JUSTICE DEPT. IS ASKING ABOUT CBS RADIO AD RATES: CONCERN RAISED OVER EFFECTS OF INFINITY MERGER IN CHI. MARKET

By Published on .

Most Popular
The U.S. Department of Justice is talking to at least one large ad agency about ad rates at CBS Radio stations, particularly in Chicago.

After its merger last year with Infinity Broadcasting, CBS Radio now owns 10 stations in Chicago, controlling about 32% of radio ad revenue in the market.

"We're concerned that pricing between the CBS stations in Chicago, which used to be 10% to 20% apart as you went from the No. 1 station to the No. 2 station and so forth, is now only 2% or 3% apart," said an executive at the ad agency contacted by the Justice Department. The executive requested that the agency's name not be revealed.

"The Justice Department asked us if we had any concerns about ad policies in radio, and we told them" about the change in pricing, the executive added. "They said they want to come in and talk about it with us."

The Justice Department originally approved the CBS-Infinity merger.

Mel Karmazin, chairman-CEO of the CBS TV & Radio Station Group, did not return phone calls from Advertising Age last week.

TALKING TO JUSTICE OFFICIAL

A media executive at another ad agency said he's been exchanging phone messages with Dando Cellini, a Justice Department official, for a week.

"Cellini's the guy who looks at these radio mergers," said the executive, who is concerned about the high ad rates being asked by CBS stations in New York and Los Angeles since the merger.

This executive said the costs per thousand now being asked by the top three or four CBS stations in those markets have made buys prohibitively expensive.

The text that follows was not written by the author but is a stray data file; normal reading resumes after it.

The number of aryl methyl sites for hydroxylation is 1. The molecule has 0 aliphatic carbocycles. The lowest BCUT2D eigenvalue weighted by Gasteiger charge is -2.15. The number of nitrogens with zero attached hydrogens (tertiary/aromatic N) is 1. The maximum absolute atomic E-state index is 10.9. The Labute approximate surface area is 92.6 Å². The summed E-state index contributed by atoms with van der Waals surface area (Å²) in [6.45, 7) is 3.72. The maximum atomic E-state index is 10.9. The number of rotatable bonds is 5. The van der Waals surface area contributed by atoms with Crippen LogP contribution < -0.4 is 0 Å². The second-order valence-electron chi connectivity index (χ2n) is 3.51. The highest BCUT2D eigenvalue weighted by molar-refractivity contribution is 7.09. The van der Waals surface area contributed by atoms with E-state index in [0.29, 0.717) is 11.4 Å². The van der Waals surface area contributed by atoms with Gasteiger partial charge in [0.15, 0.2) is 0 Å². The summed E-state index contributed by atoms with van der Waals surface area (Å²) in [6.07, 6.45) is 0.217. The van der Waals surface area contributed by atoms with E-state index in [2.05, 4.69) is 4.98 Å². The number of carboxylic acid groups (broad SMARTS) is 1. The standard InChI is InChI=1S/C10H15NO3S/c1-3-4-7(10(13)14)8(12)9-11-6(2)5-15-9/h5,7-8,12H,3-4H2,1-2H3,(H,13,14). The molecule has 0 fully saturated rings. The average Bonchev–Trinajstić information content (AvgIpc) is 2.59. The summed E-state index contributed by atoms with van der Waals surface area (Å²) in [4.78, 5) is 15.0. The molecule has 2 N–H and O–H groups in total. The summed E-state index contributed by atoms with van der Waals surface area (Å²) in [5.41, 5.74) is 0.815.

"Then we quietly got a call by someone at one of the stations saying that . . . if we buy all the CBS radio stations in the market, we'll get a great deal," the executive said. "The problem is that increases my overall costs, and I don't want all the stations."

`DOUBT THAT IT'S ILLEGAL'

But another media buyer, told of that scenario, said: "As buyers we might not like it, but I doubt that it's illegal. Being offered a group deal at a discount isn't illegal. Nor is it illegal to ask high prices for stations that perform well."

Mr. Cellini could not be reached for comment.

Agency radio executives are unhappy that Mr. Karmazin seems intent on raising prices in the CBS radio markets.

In an interview with Advertising Age in December, Mr. Karmazin said: "I'm not going to do anything that's not in the agencies' or clients' best interests."

But he told Barron's in March: "It used to be that [stations] competed, that media buyers would play off against each other. Now we have the ad sales managers talk to each other every morning. That adds up to higher prices and better margins."

Contributing: Michael Wilke.

In this article: